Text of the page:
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H M F
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What I wonder is if anybody that builds adjustment into their link mounts ever adjusts them and if they can tell a difference. My plan is to get used to the way my rear 4 link acts, and then change it and see what happens.
 

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desertfabmotorsports said:
I feel all these calc's are great for road racing type suspensions. as for rock crawling all these numbers go out the window soon as you hit the trail. They may be good for a foundation but thats it.
not nessasarily.

while I agree that if your are trying to set up your susp. by aiming at certain #'s on paper then yes its is not very "real"

but..if you have a built susp, and know hte #'s IT has, and want to change setup, using the calc as a REFERENCE and then seeign what changing your IC XX amount does ETC.. it does prove to be a good tool..

problem is though, by the time it gets to that point, your tweaking your suspension 2-3 times. and by that point it should be done anyways
 

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there are certain concepts that apply and some that don't, ie slip angles can be ignored for anything but road racing.
 

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how did you verify your results? And how can you even approximate slip angles when your on dirt.
 

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Im4yotas said:
What I wonder is if anybody that builds adjustment into their link mounts ever adjusts them and if they can tell a difference. My plan is to get used to the way my rear 4 link acts, and then change it and see what happens.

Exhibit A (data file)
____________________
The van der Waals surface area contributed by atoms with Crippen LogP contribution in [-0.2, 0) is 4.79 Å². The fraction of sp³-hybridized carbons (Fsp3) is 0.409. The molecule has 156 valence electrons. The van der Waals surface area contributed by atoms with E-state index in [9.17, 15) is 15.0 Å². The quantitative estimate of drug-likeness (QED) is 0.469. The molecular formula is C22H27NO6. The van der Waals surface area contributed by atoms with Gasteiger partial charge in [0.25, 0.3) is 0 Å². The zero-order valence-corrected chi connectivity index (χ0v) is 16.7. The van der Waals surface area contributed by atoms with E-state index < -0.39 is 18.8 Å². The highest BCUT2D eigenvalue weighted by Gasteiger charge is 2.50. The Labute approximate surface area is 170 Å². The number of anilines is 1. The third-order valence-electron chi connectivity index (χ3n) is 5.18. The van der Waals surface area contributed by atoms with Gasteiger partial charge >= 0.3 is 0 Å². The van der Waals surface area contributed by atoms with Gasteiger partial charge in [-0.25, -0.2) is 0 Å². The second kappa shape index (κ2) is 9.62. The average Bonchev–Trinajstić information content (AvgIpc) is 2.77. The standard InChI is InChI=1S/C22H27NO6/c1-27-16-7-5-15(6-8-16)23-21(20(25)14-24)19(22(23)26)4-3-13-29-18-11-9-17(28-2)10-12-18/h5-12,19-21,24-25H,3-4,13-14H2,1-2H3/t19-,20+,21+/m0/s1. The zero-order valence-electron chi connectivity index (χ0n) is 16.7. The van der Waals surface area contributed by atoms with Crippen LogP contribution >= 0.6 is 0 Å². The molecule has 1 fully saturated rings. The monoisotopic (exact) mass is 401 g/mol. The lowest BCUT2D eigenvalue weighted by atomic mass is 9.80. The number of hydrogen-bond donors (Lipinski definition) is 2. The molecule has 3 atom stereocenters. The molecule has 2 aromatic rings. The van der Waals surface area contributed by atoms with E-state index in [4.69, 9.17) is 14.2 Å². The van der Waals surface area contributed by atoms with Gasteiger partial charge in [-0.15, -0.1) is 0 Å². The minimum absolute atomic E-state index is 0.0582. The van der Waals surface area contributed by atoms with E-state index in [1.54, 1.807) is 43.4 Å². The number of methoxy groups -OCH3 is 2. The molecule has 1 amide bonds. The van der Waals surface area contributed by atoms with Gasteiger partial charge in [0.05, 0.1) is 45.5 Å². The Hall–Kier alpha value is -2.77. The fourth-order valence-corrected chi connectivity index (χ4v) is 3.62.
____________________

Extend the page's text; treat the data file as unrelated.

nope, well not in my case anyway.... lol.... I spent HOURS upon HOURS making my uppers adjustable so I could play with antisquat, but I have yet to adjust them. Right now they are set to give me the most A.S. possible, and I have noticed some "bounce", but only while towing people up hills. I'll make sure to adjust them this year and report if anyone cares.
 

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What strikes me as funny is all the people who are going off the link calculator, trying to get as close to their "ideal" number as possible, that are just guessing where their COG is.
 

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Tin Bender said:
Sorry, I didn't answer your question...

If your instant center, or the point at which the link would meet is further back toward your CG, the better it will crawl.. THAT is until you loose traction and the chassis drops... you will "load the chassis" better, but once it drops and gains traction again it starts this "bounce"...

Now if you move your IC out towards the front you will sit flatter... It doesn't "load the chassis" as well, but if you do slip it will sit FLAT....

It all depends on how and what you wheel... West, I would say slide it back a little... Out here, where you don't get gobs of traction slide it forward a little...